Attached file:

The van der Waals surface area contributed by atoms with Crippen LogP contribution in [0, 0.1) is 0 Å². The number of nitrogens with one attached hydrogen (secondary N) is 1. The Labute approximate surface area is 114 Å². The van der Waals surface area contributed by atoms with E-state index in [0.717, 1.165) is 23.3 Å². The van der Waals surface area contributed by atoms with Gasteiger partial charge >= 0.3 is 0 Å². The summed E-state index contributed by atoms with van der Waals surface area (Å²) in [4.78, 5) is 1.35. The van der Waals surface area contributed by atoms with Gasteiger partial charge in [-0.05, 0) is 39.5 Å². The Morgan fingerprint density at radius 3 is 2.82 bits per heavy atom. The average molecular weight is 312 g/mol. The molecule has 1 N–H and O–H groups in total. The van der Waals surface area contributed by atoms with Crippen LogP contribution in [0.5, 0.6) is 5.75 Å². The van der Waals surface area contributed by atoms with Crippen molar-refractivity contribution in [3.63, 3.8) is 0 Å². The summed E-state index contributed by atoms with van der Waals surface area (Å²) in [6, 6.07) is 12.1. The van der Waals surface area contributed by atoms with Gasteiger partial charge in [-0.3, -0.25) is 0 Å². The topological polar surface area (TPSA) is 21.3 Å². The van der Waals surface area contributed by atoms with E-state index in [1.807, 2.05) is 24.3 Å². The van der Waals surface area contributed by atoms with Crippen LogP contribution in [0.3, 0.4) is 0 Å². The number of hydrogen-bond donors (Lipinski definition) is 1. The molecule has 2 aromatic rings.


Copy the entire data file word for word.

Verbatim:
The van der Waals surface area contributed by atoms with Crippen LogP contribution in [0, 0.1) is 0 Å². The number of nitrogens with one attached hydrogen (secondary N) is 1. The Labute approximate surface area is 114 Å². The van der Waals surface area contributed by atoms with E-state index in [0.717, 1.165) is 23.3 Å². The van der Waals surface area contributed by atoms with Gasteiger partial charge >= 0.3 is 0 Å². The summed E-state index contributed by atoms with van der Waals surface area (Å²) in [4.78, 5) is 1.35. The van der Waals surface area contributed by atoms with Gasteiger partial charge in [-0.05, 0) is 39.5 Å². The Morgan fingerprint density at radius 3 is 2.82 bits per heavy atom. The average molecular weight is 312 g/mol. The molecule has 1 N–H and O–H groups in total. The van der Waals surface area contributed by atoms with Crippen LogP contribution in [0.5, 0.6) is 5.75 Å². The van der Waals surface area contributed by atoms with Crippen molar-refractivity contribution in [3.63, 3.8) is 0 Å². The summed E-state index contributed by atoms with van der Waals surface area (Å²) in [6, 6.07) is 12.1. The van der Waals surface area contributed by atoms with Gasteiger partial charge in [-0.3, -0.25) is 0 Å². The topological polar surface area (TPSA) is 21.3 Å². The van der Waals surface area contributed by atoms with E-state index in [1.807, 2.05) is 24.3 Å². The van der Waals surface area contributed by atoms with Crippen LogP contribution in [0.3, 0.4) is 0 Å². The number of hydrogen-bond donors (Lipinski definition) is 1. The molecule has 2 aromatic rings.